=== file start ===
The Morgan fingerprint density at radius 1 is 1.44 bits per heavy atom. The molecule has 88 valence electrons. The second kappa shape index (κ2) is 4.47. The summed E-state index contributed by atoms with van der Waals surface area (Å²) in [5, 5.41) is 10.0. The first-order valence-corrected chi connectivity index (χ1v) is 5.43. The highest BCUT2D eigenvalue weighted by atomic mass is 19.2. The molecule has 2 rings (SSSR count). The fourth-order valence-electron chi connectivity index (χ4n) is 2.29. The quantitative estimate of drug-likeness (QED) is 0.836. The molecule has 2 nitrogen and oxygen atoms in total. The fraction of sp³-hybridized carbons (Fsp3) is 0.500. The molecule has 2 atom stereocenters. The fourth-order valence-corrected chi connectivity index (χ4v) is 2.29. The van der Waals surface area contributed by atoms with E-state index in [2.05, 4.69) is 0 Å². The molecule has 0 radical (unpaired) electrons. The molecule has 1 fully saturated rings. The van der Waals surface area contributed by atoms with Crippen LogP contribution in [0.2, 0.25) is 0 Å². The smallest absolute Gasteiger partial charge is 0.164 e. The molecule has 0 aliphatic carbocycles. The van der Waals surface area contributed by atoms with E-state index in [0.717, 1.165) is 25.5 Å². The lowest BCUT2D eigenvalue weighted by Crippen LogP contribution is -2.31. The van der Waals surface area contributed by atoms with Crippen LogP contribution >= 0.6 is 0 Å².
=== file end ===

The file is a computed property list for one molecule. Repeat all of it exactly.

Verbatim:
The Morgan fingerprint density at radius 1 is 1.44 bits per heavy atom. The molecule has 88 valence electrons. The second kappa shape index (κ2) is 4.47. The summed E-state index contributed by atoms with van der Waals surface area (Å²) in [5, 5.41) is 10.0. The first-order valence-corrected chi connectivity index (χ1v) is 5.43. The highest BCUT2D eigenvalue weighted by atomic mass is 19.2. The molecule has 2 rings (SSSR count). The fourth-order valence-electron chi connectivity index (χ4n) is 2.29. The quantitative estimate of drug-likeness (QED) is 0.836. The molecule has 2 nitrogen and oxygen atoms in total. The fraction of sp³-hybridized carbons (Fsp3) is 0.500. The molecule has 2 atom stereocenters. The fourth-order valence-corrected chi connectivity index (χ4v) is 2.29. The van der Waals surface area contributed by atoms with E-state index in [2.05, 4.69) is 0 Å². The molecule has 0 radical (unpaired) electrons. The molecule has 1 fully saturated rings. The van der Waals surface area contributed by atoms with Crippen LogP contribution in [0.2, 0.25) is 0 Å². The smallest absolute Gasteiger partial charge is 0.164 e. The molecule has 0 aliphatic carbocycles. The van der Waals surface area contributed by atoms with E-state index in [0.717, 1.165) is 25.5 Å². The lowest BCUT2D eigenvalue weighted by Crippen LogP contribution is -2.31. The van der Waals surface area contributed by atoms with Crippen LogP contribution >= 0.6 is 0 Å².